We all know why big time law firms do pro bono work. It could be for many reasons. All clearly altruistic and humanitarian. â€œGiving back to the communityâ€. Giving associates some legal experience. It could be for reputational effect, or simply, for that warm, fuzzy feeling we all get inside when helping those less fortunate.
Generally speaking, pro bono work makes for good press. But this is not always the case.
Pillsbury Winthrop, a major law firm based out of San Fran, received a good beat-down in the local San Francisco media this week for its pro bono help to a man named Bob Kaufman.
Kaufman is a fan of â€œantique carsâ€, also known as “JUNK CARS”. The aged and rust-full ones we all have come to love. According to court documents, Kaufman â€œis addicted to acquiring vehicles. Over the last two years, he has had an average of seven cars parked on San Francisco streets at any one time.â€
Man, his neighbors must hate this guy.
Kaufman violated a San Francisco parking law requiring that cars be moved every 72 hours. Two of his clunkers were confiscated. He decided to sue the city of San Francisco and the police department for taking his darling cars away. He met a Pillsbury attorney at a legal clinic and the firm took pity on him.
From the Chronicle:
“But now Kaufman has something else â€” Pillsbury Winthrop Shaw, a high-powered international law firm. Although the Pillsbury Web site says the local office focuses on banking, technology and real estate, currently it is helping Kaufman get two junker cars back from a tow yard.
So far, the city is out $71,320 fighting what the city attorneyâ€™s office insists is a frivolous lawsuit.”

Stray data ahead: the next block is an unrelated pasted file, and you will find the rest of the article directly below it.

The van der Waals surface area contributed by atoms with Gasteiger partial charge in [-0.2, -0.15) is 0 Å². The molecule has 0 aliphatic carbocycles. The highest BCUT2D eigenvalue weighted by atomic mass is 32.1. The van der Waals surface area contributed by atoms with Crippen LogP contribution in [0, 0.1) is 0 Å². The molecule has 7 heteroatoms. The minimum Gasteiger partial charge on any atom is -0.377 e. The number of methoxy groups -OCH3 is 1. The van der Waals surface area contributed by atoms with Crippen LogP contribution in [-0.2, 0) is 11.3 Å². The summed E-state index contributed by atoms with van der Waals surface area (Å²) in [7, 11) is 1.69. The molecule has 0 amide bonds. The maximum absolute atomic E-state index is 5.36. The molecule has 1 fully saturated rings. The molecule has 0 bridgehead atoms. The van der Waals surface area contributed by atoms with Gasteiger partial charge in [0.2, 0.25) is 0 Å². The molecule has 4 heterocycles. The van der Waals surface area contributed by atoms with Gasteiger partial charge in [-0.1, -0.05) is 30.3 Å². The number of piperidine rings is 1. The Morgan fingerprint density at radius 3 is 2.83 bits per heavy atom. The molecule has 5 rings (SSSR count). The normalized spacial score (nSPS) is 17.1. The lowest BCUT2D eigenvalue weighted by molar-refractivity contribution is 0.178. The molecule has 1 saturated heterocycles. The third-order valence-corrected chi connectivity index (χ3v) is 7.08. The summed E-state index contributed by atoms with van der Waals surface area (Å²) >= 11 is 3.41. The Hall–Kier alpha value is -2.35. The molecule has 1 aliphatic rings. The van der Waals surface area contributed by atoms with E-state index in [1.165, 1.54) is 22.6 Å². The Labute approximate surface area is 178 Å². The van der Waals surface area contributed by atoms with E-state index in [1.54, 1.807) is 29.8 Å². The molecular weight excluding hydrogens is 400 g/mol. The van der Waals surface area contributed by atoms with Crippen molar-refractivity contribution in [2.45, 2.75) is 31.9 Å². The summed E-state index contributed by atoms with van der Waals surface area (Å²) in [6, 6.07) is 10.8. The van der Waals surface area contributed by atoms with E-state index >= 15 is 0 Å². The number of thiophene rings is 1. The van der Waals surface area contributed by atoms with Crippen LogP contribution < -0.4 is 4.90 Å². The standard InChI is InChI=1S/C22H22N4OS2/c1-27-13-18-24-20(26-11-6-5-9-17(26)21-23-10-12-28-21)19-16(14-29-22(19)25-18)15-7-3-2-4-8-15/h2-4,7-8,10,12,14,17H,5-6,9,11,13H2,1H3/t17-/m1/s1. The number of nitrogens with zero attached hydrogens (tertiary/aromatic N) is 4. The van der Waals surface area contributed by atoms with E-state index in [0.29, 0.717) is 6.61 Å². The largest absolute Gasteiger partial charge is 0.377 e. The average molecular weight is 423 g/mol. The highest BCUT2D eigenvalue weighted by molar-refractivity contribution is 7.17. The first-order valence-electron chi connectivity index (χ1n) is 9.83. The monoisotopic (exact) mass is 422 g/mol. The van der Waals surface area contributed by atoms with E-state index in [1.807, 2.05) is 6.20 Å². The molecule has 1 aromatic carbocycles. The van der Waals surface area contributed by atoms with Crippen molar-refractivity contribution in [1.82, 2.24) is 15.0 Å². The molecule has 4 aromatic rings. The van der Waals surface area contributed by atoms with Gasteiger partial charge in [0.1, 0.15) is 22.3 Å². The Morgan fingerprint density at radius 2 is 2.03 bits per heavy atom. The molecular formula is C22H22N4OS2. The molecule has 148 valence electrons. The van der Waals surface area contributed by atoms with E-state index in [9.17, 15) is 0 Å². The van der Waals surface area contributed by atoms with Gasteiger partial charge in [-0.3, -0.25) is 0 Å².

So now, poor Pillsbury is hearing it because the “cause” they took up doesn’t justify the spend of the city defending itself.
Two partners are involved in the case: Blaine Green and Thomas Loran. Loran is quoted in the article:
â€œLast time I checked it is not unlawful to park on the street,â€ said Tom Loran, a senior partner. â€œThe city has taken an aggressive approach to a guy they donâ€™t like.â€
Kaufman has taken an aggressive approach himself. This is the sixth lawsuit he appears to have filed against the city. Though this is the first time heâ€™s gotten help from a massive law firm.
Loranâ€™s appearance in the article prompted some hateful comments from Chronicle readers, including this one from â€œoldfart1â€:
the senior partner of the Pillsbury should let the guy park his rusty RV in front of his mansionâ€¦â€¦â€¦â€¦â€¦.
A spokesman for the city also attacks Pillsbury in the article:
â€œWhat you have is this white shoe, downtown law firm using scorched-earth tactics to fight for the right to litter the neighborhood,â€ said spokesman Matt Dorsey.
This doesnâ€™t reflect well on Pillsburyâ€™s pro bono efforts, but the coverage could have a positive outcome. Potential corporate clients might be impressed by accounts of the firmâ€™s â€œscorched earth tactics.â€
Either way, the lesson in all of this, is the man should have junked the cars for money. Or purchase a lot to fill up with all his mangled metal.
That way his neighbors wouldn’t have been able to snitch on him.